A majority of people on earth know that Americans go to the polls on Tuesday to elect a president. Around the world they are watching, because it is not business as usual. There is almost universal agreement that this has been the most contentious U.S. election in memory.
There is another troubling fact: these are the two most unpopular major candidates since polling began in the 1930s. Both people have unfavorable ratings in excess of 60%. We have never seen this before. Most people will vote against one candidate, not so much for the other.
What this means is that Wednesday morning, it doesn't matter who is elected, a majority of Americans will not just be unhappy. They will be afraid or stressed or angry or frustrated. Or you pick another negative word. Polls show that more than 50% of US citizens are feeling significantly stressed by this exercise in democracy. It is not surprising that the American Psychological Association has released information on how to deal with "election anxiety."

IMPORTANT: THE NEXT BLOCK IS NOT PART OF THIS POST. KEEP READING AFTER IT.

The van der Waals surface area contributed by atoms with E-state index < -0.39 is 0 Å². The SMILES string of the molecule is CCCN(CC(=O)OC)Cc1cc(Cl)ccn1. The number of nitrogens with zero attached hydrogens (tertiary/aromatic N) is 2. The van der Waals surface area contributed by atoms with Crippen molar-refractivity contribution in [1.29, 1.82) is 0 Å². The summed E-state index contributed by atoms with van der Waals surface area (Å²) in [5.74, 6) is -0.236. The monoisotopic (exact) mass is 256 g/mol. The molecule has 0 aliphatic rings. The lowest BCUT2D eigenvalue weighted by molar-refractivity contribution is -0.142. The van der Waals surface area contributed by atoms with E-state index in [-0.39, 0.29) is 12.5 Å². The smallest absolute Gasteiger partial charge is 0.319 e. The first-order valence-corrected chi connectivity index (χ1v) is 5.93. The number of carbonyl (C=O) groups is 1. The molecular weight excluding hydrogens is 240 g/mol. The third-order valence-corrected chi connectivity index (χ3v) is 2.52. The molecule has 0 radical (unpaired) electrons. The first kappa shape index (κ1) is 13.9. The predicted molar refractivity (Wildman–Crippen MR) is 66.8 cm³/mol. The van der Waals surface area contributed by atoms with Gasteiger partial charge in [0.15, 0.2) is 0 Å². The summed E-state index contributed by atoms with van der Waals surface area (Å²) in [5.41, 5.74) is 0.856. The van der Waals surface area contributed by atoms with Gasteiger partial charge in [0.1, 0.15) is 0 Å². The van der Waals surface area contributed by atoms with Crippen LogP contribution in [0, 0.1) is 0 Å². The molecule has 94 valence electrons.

Christians don't live in a bubble, or at least we should not, and are not immune from all this. We can be tempted to sink into the darkness, but we must hold on to our unique perspective. Whatever happens on Tuesday, and whatever the networks tell us perhaps late into the evening, we must remember that Jesus will still be Lord of all, the Cosmic Christ that Paul describes in Colossians, the one in whom all things hold together. Our confidence must be in him, not in the outcome of this or any other election.
On Wednesday morning, our role will not have changed: we will still be charged with declaring that the kingdom of God has broken into this present age and that Jesus is giving people power to overcome the darkness and to live as salt and light in this world. And should the world get darker, it will still be true that "our citizenship is in heaven."
In the midst of the craziest of elections, we are given an opportunity to shine like stars in the universe. We do that when we show that our election security is in Jesus and that the government of this universe is on his shoulders.